The lovely bones by Alice Sebold
2. Plot Write a news paper article
3. Characters – Write a letter from one of the main character
4. Themes: Find six keywords and explain their meaning
5. Language + Setting: Rewrite a chapter or section of the novel from another character’s point of view
Book report by Raina Monika
Name: Alice Sebold |
Date of Birth: 1963 |
Nationality: American |
Gender: Female |
Occupation: Writer |
I went out a lot. I would go to a lot of readings. I did a lot of things that I'm not particularly proud of and that I can't believe I did," she recalled in a talk she gave at the University of California--Irvine (UCI) as recorded by Ehzra Cue on the UCI Web Site. At that talk, Sebold presented climbing to the top of the Manhattan Bridge as an example of something she can't believe she did; in other forums, she has also discussed the three years during which she used heroin while she was living in New York.
Lucky began to take shape in the late 1990s, when Sebold was studying fiction writing at a graduate program at UCI. A ten-page assignment sparked her to write forty pages about the rape. Although none of that writing was itself included in the final book, the experience was the impetus for Sebold to begin doing research and putting her memoir together. She read through old letters and journal entries, the transcripts of her rapist's trial, and even returned to Syracuse and talked to the former assistant district attorney who had helped to prosecute the man, allowing her, even fifteen years after the attack, to tell the story in great detail. The result is "a remarkable personal look at a crime all too common in our out-of-whack society," wrote Toronto Sun reviewer Yvonne Crittenden. Despite her dark subject matter, "Sebold's wit is as powerful as her searing candor," remarked a Publishers Weekly contributor.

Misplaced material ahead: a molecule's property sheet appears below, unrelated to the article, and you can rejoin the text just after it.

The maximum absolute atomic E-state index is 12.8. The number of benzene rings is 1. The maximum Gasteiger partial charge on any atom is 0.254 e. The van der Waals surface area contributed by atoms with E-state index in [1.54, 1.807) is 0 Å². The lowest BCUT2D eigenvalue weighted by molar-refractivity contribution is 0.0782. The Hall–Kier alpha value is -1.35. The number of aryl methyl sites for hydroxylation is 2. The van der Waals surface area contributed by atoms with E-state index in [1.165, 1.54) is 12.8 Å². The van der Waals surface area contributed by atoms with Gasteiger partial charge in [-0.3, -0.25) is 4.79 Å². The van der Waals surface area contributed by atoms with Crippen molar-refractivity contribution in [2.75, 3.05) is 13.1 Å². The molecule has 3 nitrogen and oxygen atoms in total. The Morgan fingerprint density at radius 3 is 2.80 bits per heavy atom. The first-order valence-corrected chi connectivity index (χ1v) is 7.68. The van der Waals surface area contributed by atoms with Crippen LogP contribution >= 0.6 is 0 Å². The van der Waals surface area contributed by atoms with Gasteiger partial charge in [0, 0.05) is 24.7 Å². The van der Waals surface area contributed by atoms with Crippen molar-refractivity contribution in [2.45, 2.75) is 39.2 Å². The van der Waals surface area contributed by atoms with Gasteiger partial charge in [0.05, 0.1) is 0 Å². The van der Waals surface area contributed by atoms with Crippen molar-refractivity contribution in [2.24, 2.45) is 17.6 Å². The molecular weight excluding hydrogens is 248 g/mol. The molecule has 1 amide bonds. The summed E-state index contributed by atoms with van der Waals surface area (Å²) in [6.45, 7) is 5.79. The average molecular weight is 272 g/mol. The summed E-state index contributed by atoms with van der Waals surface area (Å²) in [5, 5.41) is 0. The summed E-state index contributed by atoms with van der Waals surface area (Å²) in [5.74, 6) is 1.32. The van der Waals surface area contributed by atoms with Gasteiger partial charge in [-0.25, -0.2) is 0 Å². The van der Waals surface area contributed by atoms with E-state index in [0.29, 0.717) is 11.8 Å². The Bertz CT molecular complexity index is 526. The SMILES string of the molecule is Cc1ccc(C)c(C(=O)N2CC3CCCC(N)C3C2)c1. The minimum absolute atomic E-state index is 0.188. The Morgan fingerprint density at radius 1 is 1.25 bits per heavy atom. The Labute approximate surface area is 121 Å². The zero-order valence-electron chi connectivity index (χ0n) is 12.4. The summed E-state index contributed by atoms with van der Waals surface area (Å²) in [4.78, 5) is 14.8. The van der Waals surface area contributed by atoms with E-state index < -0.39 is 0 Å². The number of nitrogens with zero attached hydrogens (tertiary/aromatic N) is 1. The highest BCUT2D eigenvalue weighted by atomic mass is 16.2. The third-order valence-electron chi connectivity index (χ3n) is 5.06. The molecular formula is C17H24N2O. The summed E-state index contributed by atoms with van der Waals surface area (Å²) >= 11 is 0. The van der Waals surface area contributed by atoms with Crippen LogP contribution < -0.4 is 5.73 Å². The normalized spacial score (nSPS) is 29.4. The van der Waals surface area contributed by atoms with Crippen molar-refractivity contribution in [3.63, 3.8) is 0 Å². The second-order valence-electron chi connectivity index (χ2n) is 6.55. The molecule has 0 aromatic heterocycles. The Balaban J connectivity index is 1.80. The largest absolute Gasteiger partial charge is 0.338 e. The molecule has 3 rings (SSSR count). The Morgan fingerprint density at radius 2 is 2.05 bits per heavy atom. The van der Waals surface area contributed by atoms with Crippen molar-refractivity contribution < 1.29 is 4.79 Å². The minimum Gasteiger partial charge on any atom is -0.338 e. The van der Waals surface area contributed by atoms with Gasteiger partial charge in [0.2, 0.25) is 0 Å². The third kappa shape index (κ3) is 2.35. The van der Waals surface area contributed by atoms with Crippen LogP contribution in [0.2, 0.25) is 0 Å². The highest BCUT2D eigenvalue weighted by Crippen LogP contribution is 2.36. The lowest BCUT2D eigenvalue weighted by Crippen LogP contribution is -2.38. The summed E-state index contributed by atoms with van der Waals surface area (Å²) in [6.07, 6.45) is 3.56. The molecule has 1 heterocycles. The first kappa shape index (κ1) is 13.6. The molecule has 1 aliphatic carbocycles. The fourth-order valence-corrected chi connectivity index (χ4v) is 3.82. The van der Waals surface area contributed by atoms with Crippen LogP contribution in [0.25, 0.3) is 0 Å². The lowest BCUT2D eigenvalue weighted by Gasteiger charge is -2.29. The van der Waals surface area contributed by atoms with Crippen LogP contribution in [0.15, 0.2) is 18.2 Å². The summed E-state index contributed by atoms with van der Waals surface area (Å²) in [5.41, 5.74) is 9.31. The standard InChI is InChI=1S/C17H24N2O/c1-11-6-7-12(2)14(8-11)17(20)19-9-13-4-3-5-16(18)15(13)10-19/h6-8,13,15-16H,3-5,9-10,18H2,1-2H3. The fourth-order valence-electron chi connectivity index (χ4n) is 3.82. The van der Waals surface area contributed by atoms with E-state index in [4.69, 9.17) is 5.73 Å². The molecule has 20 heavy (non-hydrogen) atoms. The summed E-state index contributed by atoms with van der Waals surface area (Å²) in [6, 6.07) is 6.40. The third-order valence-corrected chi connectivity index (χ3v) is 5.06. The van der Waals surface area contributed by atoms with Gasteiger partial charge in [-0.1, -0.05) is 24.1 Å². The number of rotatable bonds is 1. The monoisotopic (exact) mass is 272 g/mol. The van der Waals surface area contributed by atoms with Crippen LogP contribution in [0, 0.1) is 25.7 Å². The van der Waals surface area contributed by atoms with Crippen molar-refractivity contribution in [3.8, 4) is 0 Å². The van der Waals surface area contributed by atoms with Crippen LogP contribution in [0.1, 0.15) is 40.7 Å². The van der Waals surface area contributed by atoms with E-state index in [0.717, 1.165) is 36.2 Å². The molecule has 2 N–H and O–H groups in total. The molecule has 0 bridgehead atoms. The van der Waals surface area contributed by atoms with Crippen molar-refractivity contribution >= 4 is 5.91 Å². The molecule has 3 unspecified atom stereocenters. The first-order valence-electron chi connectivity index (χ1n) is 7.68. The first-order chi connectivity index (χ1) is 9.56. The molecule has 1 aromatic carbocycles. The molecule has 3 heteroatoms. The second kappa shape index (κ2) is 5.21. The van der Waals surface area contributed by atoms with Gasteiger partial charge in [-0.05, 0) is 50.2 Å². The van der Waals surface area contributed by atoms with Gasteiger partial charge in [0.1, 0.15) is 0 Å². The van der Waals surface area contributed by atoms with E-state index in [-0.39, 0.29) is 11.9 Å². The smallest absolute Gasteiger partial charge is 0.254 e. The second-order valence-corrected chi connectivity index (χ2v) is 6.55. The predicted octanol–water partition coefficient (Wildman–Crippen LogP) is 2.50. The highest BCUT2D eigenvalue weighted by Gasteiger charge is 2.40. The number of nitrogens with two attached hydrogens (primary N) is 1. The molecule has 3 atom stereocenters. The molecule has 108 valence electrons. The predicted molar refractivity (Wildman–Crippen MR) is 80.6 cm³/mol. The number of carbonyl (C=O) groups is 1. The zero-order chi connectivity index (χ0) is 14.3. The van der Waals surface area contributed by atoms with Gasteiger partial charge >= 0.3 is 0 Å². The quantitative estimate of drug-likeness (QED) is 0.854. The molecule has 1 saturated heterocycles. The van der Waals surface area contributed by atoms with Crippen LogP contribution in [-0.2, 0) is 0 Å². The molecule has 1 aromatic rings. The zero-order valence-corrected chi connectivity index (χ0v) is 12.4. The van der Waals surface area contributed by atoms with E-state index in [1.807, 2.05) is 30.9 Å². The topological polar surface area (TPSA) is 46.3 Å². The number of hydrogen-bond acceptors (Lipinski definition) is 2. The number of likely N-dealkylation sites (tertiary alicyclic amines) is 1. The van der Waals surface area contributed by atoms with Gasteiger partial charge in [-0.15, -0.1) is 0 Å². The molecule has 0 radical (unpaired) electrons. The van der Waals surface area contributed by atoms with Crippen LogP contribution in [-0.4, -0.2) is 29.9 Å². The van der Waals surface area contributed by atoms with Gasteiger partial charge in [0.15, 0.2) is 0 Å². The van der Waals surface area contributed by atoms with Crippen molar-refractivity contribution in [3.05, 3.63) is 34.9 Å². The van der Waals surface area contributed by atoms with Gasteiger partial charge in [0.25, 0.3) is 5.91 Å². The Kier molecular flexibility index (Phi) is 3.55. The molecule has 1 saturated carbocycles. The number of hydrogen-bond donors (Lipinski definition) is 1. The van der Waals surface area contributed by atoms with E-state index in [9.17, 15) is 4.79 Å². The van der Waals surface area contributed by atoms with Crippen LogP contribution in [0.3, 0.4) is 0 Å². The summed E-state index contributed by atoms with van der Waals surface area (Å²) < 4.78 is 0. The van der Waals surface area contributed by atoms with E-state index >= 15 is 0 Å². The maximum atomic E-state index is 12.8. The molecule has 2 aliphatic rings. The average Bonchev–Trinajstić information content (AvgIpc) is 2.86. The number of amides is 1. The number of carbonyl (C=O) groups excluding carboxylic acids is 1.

The Lovely Bones
Sebold's second book, The Lovely Bones, is similarly dark in topic. Its narrator, fourteen-year-old Susie Salmon, is raped and killed by a neighbor at the beginning of the book. She narrates the story of her death--and of her family, her friends, and herself coming to terms with it--in the first person from her omniscient seat in heaven. This is "Sebold's most dazzling stroke," declared a Publishers Weekly reviewer, as it "provides the warmth of a first-person narration and the freedom of an omniscient one." That omniscience is necessary, since Susie's tale encompasses several different stories: Susie's mother's search to build a new life away from the family after the murder; her father's quest to find the real killer, into which Susie's teenage sister Lindsay is drawn and which puts her at great risk from the same killer; and Susie's vicarious living-out of her own teen and young adult years through Lindsay. "What might play as a sentimental melodrama in the hands of a lesser writer becomes in this volume a keenly observed portrait of familial love and how it endures and changes over time," Michiko Kakutani declared in the New York Times. Connie Ogle in the Houston Chronicle stated: "The Lovely Bones is a disturbing story, full of horror and confusion and deep, bone-weary sadness. And yet it reflects a moving, passionate interest in and love for ordinary life at its most wonderful, most awful, even at its most mundane." Writing in Christian Century, Stephen H. Webb admitted that The Lovely Bones has "the most...